Inflation Reduction Act and Potential Implications

SAS Financial Advisors, LLC |

Now that the “Inflation Reduction Act” has moved out of the Senate, we should see the Consumer Price Index move towards zero! Well, it has not passed the House or been signed by President Biden. After that, the CPI will move to zero. Not really of course. Although importantly, in the latest Fed Survey, consumers' expectations of inflation in 2022 is 6.5%, but in 2023 and the next 3 years inflation expectations are 3.2%, a substantial reduction from the June survey. Inflation expectations have a larger influence on inflation than any other factors. It’s all about psychology and the mind.  


For historical reference, take a look at what inflation has been in the years leading up to now (Image from



According to the US Labor Department data published this month on August 10th, inflation, as of recently, has been the highest it's been since November of 1981.  

If the bill passes the House and is signed by President Biden, which is very likely, what will it mean for you, the consumer?  

  1. Empowers Medicare to negotiate prices for a limited basket of drugs
  2. Extend Affordable Care subsidies
  3. $370B expenditure to reduce emissions that contribute to climate change including subsidies for individuals to purchase electric vehicles with limits on income and location of manufacturing of batteries
  4. Limits Medicare recipient pharmaceutical costs annually to no more than $2,000


For businesses?

  1. Companies with over $1B in revenue will be subject to a minimum corporate tax of 15%. These include companies like SalesForce, Nike, Fedex and 55 of the Fortune 500.  
  2. Utilities benefit from the subsidies to move toward clean energy producing renewable electricity. 


There could be more or less included as the House of Representatives will be voting potentially on Friday. One of the largest benefits would be incentives to purchase electric vehicles with lots of caveats. The IRS provided a list of eligible vehicles based on the limitations in the legislation as passed by the Senate. This is a list of eligible vehicles until the end of 2022. Rules change in 2023, and the reality of the eligibility is based on where the electric car batteries are manufactured as well as the cost of the car and the purchaser's adjusted gross income. Lots of questions still. Not to mention the supply backup and current wait to purchase any new car.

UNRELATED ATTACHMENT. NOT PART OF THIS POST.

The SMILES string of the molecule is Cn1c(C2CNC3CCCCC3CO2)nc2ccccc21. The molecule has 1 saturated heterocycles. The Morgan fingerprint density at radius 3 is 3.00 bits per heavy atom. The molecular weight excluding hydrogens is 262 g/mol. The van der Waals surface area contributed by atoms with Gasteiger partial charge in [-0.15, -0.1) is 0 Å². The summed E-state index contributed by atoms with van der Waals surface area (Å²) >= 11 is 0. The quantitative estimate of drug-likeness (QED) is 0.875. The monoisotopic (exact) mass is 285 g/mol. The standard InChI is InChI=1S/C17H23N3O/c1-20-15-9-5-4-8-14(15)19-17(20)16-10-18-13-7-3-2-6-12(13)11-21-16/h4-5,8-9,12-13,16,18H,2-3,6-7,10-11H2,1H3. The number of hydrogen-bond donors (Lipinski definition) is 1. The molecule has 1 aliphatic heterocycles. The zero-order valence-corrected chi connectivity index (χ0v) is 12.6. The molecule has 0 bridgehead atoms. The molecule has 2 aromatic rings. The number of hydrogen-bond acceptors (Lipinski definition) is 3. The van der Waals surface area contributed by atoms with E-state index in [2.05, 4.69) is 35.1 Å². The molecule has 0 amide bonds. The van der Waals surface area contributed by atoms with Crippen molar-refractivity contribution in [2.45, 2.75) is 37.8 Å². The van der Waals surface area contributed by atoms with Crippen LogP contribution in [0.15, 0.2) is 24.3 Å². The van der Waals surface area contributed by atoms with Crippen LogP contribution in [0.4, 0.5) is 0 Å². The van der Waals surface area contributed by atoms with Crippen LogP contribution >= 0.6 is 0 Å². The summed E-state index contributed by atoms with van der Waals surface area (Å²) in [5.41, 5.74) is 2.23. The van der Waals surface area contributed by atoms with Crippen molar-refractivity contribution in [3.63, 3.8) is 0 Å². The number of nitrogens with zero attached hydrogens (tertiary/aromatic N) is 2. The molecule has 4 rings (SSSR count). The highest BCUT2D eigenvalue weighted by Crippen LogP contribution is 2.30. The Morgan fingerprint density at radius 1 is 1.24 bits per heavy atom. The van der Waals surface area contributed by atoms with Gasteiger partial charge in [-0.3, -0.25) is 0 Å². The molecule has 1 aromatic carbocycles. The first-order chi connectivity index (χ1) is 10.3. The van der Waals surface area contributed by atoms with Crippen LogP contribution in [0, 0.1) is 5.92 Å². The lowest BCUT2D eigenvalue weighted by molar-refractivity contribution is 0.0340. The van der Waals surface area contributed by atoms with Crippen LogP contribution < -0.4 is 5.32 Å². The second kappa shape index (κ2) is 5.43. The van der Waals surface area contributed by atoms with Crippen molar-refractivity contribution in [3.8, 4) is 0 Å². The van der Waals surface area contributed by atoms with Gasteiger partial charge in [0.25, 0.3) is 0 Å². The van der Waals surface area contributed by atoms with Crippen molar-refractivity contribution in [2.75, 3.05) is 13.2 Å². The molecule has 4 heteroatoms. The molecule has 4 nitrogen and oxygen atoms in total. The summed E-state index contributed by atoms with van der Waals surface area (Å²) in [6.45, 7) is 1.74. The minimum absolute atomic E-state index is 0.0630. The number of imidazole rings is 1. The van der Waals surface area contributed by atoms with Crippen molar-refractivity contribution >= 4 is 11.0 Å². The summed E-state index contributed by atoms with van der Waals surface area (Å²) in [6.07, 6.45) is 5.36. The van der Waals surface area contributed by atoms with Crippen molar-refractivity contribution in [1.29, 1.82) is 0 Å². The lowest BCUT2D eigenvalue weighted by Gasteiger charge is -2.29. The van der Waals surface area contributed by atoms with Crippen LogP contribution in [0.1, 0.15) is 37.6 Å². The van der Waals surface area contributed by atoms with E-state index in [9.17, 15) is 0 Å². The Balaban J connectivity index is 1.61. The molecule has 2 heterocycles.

Turns out another bill was signed by President Biden this week. Not without controversy, the CHIPS bill was signed allocating billions of dollars to the semiconductor industry, including research and development, regional chip manufacturing hubs, and more. The result is that US chip manufacturers such as Intel, Advanced Micro Devices, Qualcomm, and GlobalFoundries are planning to build new manufacturing plants in domestic locations. The controversy is the government picking industrial winners and losers.


On Thursday, Consumer Price Index numbers were announced and the results were lower than expected and markets expecting a trajectory turnaround rallied big. Another head spinning week!  



Currently, the difference between renting and purchasing homes in the Bay Area is very large, with renting prices on the lower end and purchasing prices on the expensive side. The price-to-rent ratio, as coined by this San Francisco Chronicle article can be an important metric (in partnership with other factors) in the housing market and determining the right choice for housing decision.


Back to School!

For many students this is the last weekend of summer. As a kid I remember summers feeling long and restorative. They felt as though they would never end until I would catch a glimpse of those dang “back to school” advertisements. I don’t know if those evoke the same anxiety for everyone, but they sure did for me (Monique) in grade school. As my daughter enters Kindergarten this year, I can’t help but recognize that same twinge of anxiety creeping into my psyche, the one I remember feeling as a kid- and I’m not even the one going back to school next week! I was a chronic overachiever in school. Looking back, I know the anxious feelings were all self-inflicted on wanting to do the best I possibly could in every class. I probably would not have been so anxious if I wasn’t so enthralled with doing the BEST all the time. I have fond memories of friendships and extracurriculars in school as well. It will be interesting to see how my daughter navigates it all. Happy new school year to everyone returning to the classroom in the next few days!


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